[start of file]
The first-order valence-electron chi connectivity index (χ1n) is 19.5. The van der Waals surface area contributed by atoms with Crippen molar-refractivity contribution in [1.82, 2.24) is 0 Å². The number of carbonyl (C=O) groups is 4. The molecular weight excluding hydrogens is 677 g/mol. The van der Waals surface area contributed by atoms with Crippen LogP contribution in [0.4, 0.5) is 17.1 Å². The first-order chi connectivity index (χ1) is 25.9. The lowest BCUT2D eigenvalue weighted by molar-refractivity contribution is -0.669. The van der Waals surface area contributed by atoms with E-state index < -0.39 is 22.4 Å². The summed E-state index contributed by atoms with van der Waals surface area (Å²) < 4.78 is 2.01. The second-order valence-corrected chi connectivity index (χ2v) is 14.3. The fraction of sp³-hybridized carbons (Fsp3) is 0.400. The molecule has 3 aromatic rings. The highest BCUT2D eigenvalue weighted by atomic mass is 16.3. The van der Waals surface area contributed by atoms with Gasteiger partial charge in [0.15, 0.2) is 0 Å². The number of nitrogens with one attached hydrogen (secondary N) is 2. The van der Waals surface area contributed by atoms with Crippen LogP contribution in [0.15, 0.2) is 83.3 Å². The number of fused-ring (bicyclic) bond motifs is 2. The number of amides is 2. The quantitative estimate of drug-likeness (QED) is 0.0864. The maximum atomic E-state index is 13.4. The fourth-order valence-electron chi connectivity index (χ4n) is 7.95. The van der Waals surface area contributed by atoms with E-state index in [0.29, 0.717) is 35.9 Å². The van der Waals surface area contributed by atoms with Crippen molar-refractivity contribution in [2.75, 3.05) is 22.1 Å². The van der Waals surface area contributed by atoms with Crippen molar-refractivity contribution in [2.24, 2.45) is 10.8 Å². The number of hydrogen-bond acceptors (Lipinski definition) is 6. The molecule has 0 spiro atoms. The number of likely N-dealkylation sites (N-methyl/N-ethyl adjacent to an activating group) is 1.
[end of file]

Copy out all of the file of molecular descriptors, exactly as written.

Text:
The first-order valence-electron chi connectivity index (χ1n) is 19.5. The van der Waals surface area contributed by atoms with Crippen molar-refractivity contribution in [1.82, 2.24) is 0 Å². The number of carbonyl (C=O) groups is 4. The molecular weight excluding hydrogens is 677 g/mol. The van der Waals surface area contributed by atoms with Crippen LogP contribution in [0.4, 0.5) is 17.1 Å². The first-order chi connectivity index (χ1) is 25.9. The lowest BCUT2D eigenvalue weighted by molar-refractivity contribution is -0.669. The van der Waals surface area contributed by atoms with E-state index < -0.39 is 22.4 Å². The summed E-state index contributed by atoms with van der Waals surface area (Å²) < 4.78 is 2.01. The second-order valence-corrected chi connectivity index (χ2v) is 14.3. The fraction of sp³-hybridized carbons (Fsp3) is 0.400. The molecule has 3 aromatic rings. The highest BCUT2D eigenvalue weighted by atomic mass is 16.3. The van der Waals surface area contributed by atoms with Gasteiger partial charge in [0.15, 0.2) is 0 Å². The number of nitrogens with one attached hydrogen (secondary N) is 2. The van der Waals surface area contributed by atoms with Crippen LogP contribution in [0.15, 0.2) is 83.3 Å². The number of fused-ring (bicyclic) bond motifs is 2. The number of amides is 2. The quantitative estimate of drug-likeness (QED) is 0.0864. The maximum atomic E-state index is 13.4. The fourth-order valence-electron chi connectivity index (χ4n) is 7.95. The van der Waals surface area contributed by atoms with E-state index in [0.29, 0.717) is 35.9 Å². The van der Waals surface area contributed by atoms with Crippen molar-refractivity contribution in [2.75, 3.05) is 22.1 Å². The van der Waals surface area contributed by atoms with Crippen molar-refractivity contribution in [2.24, 2.45) is 10.8 Å². The number of hydrogen-bond acceptors (Lipinski definition) is 6. The molecule has 0 spiro atoms. The number of likely N-dealkylation sites (N-methyl/N-ethyl adjacent to an activating group) is 1.